A new review has found that alcohol-targeted brief interventions (short, structured, one-to-one conversations about drinking designed to motivate changes in risky behaviour) delivered in doctors’ offices and similar medical settings can produce small but useful reductions in drinking.
Published in the scientific journal Addiction, this review looked at findings from 116 trials and 64,439 total participants to estimate the efficacy of brief interventions for alcohol and other drug use, delivered in general medical settings.
Alcohol-targeted brief interventions yielded small beneficial effects on alcohol use, equivalent to a reduction in one drinking day per month. Interestingly, the findings were inconclusive for brief interventions delivered in emergency departments but were effective when delivered in other general medical settings (e.g., a primary care clinic).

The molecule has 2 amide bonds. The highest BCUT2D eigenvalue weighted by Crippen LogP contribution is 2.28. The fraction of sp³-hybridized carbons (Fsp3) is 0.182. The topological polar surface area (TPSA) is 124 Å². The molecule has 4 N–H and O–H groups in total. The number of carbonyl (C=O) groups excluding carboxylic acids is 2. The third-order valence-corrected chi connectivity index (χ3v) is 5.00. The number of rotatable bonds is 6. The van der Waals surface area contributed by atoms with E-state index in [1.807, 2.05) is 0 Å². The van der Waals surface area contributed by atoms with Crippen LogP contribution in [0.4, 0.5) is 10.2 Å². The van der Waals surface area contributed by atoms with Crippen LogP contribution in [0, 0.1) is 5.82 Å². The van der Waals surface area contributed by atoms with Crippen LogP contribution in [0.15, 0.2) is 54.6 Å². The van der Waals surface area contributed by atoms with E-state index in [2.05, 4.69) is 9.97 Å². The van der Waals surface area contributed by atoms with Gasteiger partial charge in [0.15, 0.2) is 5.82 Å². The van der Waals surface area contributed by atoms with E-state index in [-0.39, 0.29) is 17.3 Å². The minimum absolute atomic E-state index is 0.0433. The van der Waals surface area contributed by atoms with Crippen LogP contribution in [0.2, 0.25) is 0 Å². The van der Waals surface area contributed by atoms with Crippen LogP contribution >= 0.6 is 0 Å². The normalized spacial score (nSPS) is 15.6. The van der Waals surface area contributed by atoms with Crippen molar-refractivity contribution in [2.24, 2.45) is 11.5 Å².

Vanessa Hebditch, Director of Policy and Communications at the British Liver Trust, says: “Cutting down on drinking alcohol, or stopping drinking altogether, can be very difficult and a lot of people need help with this – as many as 70% of people with alcohol-related liver disease are alcohol-dependent. However, the earlier people get support, the better their chances are of reducing or reversing any damage to the liver before it’s too late for treatment.
Lead author Emily Tanner-Smith comments: “A reduction of one drinking day per month may not sound like much, but small individual reductions can add up to a substantial reduction in population level harms. Given their brevity, low cost, and minimal clinician effort, brief interventions may be a promising way to reduce alcohol use, one patient at a time.”
You can read the full findings of the study here: Effects of brief substance use interventions delivered in general medical settings: a systematic review and meta‐analysis - Tanner‐Smith - - Addiction - Wiley Online Library